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ADX provides a powerful way to render CRM forms directly on websites. One thing that is not being supported by ADX is the application of business rules, especially the ones that trigger real time changes in the UI. One example is the dynamic appearance/disappearance of UI elements based on the value of a form field. The lack of support makes ADX forms relatively static when we use them out of the box.
Thorough testing is key to delivering quality software to our customers. In the software development sphere, we invest time and money to create test plans, suites, cases and scripts. Within these documents, we note the details that need to be verified based on the system features being delivered, providing a great cornerstone for our testing efforts.
Beyond the planning and the documents, though, great testing requires a tester who will:
Usually, when filtering data from a database or a collection, you are comparing one or two values to a list of many. However, with a recent application, I found myself needing to filter a list of items using another list. The movies in Figure 1 below provides a good example.
Figure 1. Sample Movie Listing
A while back I had to work on a project that ended up using SharePoint REST APIs. I found a few links that were helpful to me as I built some neat functionality for a customer.
Recently, I had been making some seemingly simple adjustments to a CRM environment and ended up uncovering a lot of useful (but not very well-documented) information on icon usage in MSCRM - here is how it all played out.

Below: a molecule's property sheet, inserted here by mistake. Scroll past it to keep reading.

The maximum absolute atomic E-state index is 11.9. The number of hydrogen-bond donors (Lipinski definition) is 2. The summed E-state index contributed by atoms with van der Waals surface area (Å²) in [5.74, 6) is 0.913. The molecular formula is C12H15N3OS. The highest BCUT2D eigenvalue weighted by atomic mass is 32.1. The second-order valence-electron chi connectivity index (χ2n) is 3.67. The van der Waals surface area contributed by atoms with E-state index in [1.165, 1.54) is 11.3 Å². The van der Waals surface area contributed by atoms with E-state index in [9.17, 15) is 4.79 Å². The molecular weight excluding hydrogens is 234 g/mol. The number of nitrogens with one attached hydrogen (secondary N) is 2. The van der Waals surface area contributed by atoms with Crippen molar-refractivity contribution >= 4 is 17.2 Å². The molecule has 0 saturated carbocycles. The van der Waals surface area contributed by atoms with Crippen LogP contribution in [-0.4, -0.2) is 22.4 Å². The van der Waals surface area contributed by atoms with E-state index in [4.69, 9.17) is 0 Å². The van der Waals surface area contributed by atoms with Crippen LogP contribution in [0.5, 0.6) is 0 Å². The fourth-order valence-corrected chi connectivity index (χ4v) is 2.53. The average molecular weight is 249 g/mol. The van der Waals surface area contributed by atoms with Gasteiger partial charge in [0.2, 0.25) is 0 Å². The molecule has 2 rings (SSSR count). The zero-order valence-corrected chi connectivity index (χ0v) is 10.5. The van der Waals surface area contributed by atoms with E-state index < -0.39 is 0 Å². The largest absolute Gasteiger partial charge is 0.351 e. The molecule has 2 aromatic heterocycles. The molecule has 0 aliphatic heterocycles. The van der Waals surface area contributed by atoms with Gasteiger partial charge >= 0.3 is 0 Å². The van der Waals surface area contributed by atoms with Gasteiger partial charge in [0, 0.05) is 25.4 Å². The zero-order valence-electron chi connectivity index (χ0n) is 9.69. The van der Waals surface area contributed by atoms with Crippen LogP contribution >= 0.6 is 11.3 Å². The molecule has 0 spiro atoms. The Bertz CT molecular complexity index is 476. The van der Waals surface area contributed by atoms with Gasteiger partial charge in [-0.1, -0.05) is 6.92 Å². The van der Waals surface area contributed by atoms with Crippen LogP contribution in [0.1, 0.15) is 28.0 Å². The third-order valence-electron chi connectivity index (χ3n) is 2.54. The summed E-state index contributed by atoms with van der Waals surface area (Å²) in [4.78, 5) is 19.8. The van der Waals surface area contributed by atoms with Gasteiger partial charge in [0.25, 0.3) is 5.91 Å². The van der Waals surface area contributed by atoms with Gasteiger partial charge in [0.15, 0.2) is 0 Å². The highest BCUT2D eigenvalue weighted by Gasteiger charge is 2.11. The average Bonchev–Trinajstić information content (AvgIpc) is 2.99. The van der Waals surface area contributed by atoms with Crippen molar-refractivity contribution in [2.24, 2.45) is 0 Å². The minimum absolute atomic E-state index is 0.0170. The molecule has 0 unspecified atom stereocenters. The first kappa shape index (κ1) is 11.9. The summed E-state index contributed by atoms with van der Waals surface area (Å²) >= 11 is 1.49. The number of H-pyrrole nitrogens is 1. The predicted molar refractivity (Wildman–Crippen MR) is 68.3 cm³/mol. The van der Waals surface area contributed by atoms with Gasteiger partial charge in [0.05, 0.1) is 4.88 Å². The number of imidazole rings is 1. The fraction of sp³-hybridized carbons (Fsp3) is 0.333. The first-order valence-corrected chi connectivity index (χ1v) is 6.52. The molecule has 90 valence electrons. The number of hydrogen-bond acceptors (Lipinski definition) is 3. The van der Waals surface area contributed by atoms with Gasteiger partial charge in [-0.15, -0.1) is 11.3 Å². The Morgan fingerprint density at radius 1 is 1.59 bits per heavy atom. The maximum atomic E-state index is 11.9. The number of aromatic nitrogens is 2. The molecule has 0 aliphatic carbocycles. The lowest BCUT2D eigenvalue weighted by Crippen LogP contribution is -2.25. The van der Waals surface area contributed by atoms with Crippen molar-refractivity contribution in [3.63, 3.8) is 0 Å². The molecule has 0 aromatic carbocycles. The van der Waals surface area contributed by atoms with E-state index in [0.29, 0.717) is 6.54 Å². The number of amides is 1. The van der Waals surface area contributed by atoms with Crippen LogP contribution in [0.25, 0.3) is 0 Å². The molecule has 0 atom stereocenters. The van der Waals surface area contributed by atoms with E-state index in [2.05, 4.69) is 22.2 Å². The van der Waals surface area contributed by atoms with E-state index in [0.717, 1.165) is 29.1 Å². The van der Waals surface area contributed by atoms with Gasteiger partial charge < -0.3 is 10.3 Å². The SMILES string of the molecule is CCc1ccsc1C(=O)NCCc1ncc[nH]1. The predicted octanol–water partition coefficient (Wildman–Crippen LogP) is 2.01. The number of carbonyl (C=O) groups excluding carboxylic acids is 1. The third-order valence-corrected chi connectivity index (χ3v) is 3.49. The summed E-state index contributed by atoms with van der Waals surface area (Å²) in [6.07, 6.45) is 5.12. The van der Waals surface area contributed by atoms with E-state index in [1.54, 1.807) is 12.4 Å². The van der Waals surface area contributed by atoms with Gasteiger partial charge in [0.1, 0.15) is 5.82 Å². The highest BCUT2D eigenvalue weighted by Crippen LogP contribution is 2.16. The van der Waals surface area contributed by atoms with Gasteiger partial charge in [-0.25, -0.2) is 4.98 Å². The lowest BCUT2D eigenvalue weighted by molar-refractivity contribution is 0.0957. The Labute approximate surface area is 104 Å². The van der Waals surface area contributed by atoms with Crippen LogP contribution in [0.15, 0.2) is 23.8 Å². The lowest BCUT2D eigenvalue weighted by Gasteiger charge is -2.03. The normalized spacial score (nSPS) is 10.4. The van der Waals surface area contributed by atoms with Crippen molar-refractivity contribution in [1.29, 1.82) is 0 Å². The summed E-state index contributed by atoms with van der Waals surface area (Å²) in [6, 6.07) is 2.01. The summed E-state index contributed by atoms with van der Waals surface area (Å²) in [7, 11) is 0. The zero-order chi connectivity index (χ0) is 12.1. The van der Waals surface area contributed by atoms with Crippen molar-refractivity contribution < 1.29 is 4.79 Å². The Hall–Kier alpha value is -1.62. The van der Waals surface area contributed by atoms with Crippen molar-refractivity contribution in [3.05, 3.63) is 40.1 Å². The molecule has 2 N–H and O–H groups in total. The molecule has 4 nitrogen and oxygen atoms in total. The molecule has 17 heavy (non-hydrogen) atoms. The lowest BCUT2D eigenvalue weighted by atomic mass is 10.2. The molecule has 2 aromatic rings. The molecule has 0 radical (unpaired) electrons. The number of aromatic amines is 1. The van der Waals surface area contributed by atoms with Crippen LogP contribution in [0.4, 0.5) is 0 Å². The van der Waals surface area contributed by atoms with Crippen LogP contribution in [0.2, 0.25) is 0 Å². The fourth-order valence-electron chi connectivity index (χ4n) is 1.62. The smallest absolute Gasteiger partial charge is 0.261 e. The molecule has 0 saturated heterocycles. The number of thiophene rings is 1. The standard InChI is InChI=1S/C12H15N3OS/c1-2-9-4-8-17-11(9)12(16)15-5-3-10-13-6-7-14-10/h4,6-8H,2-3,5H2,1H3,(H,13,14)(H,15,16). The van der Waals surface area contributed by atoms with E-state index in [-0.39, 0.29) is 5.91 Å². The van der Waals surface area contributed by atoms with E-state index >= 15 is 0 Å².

Users are mentioning that the icons for custom entities in CRM for Outlook all look the same, and don't reflect what they see in the Web UI. Here is what they see:
WebForms in ADX studio provide a powerful tool to create and manipulate an entity record on the portal in multiple steps. We can choose to stick to the out of the box step types that perform standard operations, such as displaying CRM forms, redirects or conditional branching. We can also wire in steps that execute custom user controls that we added to our ADX .NET solution. All of those tools give us a wide set of options to model interconnected processes within one single WebForm.
I’ve used KnockoutJS and AngularJS for different projects, but for a store locator application I was working on, all I needed was basic data binding and I didn’t want to change my client-side model. That led me to RivetsJS, a small lightweight data binding and templating solution that works with your existing model.